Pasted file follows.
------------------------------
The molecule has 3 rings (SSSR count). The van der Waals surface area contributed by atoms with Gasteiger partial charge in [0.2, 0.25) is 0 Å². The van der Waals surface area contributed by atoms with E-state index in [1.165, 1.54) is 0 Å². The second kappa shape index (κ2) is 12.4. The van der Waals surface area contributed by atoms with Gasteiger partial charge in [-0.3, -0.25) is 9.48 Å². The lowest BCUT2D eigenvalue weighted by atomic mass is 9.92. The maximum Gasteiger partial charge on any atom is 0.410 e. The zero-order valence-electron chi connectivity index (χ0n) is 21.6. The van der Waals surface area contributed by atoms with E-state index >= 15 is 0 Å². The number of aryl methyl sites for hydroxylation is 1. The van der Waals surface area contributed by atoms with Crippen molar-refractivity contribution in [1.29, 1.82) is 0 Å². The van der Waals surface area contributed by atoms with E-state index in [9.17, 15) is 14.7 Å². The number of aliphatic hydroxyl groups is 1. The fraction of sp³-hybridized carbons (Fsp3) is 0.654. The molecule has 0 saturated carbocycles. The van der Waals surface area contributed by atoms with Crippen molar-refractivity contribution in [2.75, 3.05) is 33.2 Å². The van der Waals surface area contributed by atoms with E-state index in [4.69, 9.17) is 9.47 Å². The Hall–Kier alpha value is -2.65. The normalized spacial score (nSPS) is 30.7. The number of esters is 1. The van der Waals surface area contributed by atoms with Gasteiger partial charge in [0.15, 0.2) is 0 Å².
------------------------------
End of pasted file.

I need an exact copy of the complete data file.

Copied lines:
The molecule has 3 rings (SSSR count). The van der Waals surface area contributed by atoms with Gasteiger partial charge in [0.2, 0.25) is 0 Å². The van der Waals surface area contributed by atoms with E-state index in [1.165, 1.54) is 0 Å². The second kappa shape index (κ2) is 12.4. The van der Waals surface area contributed by atoms with Gasteiger partial charge in [-0.3, -0.25) is 9.48 Å². The lowest BCUT2D eigenvalue weighted by atomic mass is 9.92. The maximum Gasteiger partial charge on any atom is 0.410 e. The zero-order valence-electron chi connectivity index (χ0n) is 21.6. The van der Waals surface area contributed by atoms with E-state index >= 15 is 0 Å². The number of aryl methyl sites for hydroxylation is 1. The van der Waals surface area contributed by atoms with Crippen molar-refractivity contribution in [1.29, 1.82) is 0 Å². The van der Waals surface area contributed by atoms with E-state index in [9.17, 15) is 14.7 Å². The number of aliphatic hydroxyl groups is 1. The fraction of sp³-hybridized carbons (Fsp3) is 0.654. The molecule has 0 saturated carbocycles. The van der Waals surface area contributed by atoms with Crippen molar-refractivity contribution in [2.75, 3.05) is 33.2 Å². The van der Waals surface area contributed by atoms with E-state index in [4.69, 9.17) is 9.47 Å². The Hall–Kier alpha value is -2.65. The normalized spacial score (nSPS) is 30.7. The number of esters is 1. The van der Waals surface area contributed by atoms with Gasteiger partial charge in [0.15, 0.2) is 0 Å².